I can remember reading somewhere that it helps a baby to sleep if you swaddle the baby and wrap a sweatshirt that smells like you around an old-fashioned alarm clock and put it near their head.  Something about being wrapped up tight near a warm, familiar scent and that tick-tick-tick fools them into thinking they are in the womb again.  That seems like a lot of work to me.

The truth is, human babies are born about three or four months too early. Their brains are only 1/4 the size of an adult brain.  The next closest mammal newborn has a brain 1/2 the size of an adult.  But humans are bi-peds.  Even in the best birthing positions, the ones that open up the hips as much as possible, wouldn't birth the head of a three or four month old baby. Human babies are the weakest and most vulnerable mammal at birth. 

So what do we do to deal with these "needy" babies?  There are so many items on the market that you can buy to help soothe your baby but I've found on this subject (as with so many others) that I took the easiest and least expensive route (that's not me saying I'm cheap and lazy...) Mommy's arms make baby happy, so use them!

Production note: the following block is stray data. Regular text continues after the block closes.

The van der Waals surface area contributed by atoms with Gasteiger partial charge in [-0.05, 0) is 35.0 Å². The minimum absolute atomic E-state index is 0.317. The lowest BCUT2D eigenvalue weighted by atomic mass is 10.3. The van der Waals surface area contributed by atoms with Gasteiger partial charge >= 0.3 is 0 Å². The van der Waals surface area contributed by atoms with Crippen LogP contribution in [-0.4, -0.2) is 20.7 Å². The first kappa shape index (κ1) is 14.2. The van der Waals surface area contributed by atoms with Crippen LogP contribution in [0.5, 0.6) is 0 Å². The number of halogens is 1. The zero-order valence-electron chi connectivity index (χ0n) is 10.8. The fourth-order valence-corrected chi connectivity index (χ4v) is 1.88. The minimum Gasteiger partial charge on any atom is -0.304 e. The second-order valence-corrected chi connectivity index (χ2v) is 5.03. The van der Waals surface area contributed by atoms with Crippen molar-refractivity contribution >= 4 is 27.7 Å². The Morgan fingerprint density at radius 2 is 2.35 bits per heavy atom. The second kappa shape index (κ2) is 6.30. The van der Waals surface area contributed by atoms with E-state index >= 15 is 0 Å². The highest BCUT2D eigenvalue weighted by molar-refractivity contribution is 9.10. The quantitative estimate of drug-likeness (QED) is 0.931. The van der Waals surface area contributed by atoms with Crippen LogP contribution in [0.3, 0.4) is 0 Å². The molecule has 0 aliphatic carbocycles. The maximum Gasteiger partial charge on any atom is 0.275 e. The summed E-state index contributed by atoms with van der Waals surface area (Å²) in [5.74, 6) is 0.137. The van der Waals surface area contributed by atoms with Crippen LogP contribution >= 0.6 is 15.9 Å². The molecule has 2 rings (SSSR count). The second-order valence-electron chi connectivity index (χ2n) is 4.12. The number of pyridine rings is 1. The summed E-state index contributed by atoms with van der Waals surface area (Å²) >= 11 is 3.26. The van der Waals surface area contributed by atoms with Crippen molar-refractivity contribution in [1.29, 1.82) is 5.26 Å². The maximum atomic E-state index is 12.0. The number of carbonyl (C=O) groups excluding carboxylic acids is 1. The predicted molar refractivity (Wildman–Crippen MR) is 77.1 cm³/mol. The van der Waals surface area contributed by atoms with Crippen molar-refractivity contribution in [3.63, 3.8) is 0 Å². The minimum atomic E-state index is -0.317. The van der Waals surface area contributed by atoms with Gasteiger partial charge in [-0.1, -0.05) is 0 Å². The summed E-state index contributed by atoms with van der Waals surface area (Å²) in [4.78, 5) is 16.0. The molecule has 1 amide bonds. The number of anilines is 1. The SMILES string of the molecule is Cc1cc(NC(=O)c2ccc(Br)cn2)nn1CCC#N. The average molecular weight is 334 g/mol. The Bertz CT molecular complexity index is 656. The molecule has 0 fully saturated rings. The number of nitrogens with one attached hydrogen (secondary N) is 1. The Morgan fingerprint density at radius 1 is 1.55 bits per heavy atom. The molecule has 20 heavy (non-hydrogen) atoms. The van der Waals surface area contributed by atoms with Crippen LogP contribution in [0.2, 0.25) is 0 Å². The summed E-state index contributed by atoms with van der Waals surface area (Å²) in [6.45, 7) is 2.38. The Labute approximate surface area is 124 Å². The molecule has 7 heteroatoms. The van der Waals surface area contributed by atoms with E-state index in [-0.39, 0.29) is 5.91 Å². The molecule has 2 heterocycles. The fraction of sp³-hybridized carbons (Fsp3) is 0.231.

Here's my advice for some of the common complaints.  (And my excuse for not posting much during this "fourth trimester")

Baby only sleeps when... I'm holding him, he's sleeping with me. So do it! Hold, sleep, whatever it takes.  But do your research and do it safely. If your arms are tired or you find the housework piling up, call in reinforcements or consider wearing your baby.  Side note: Daddy sleeping with baby on his chest makes Mommy swoon.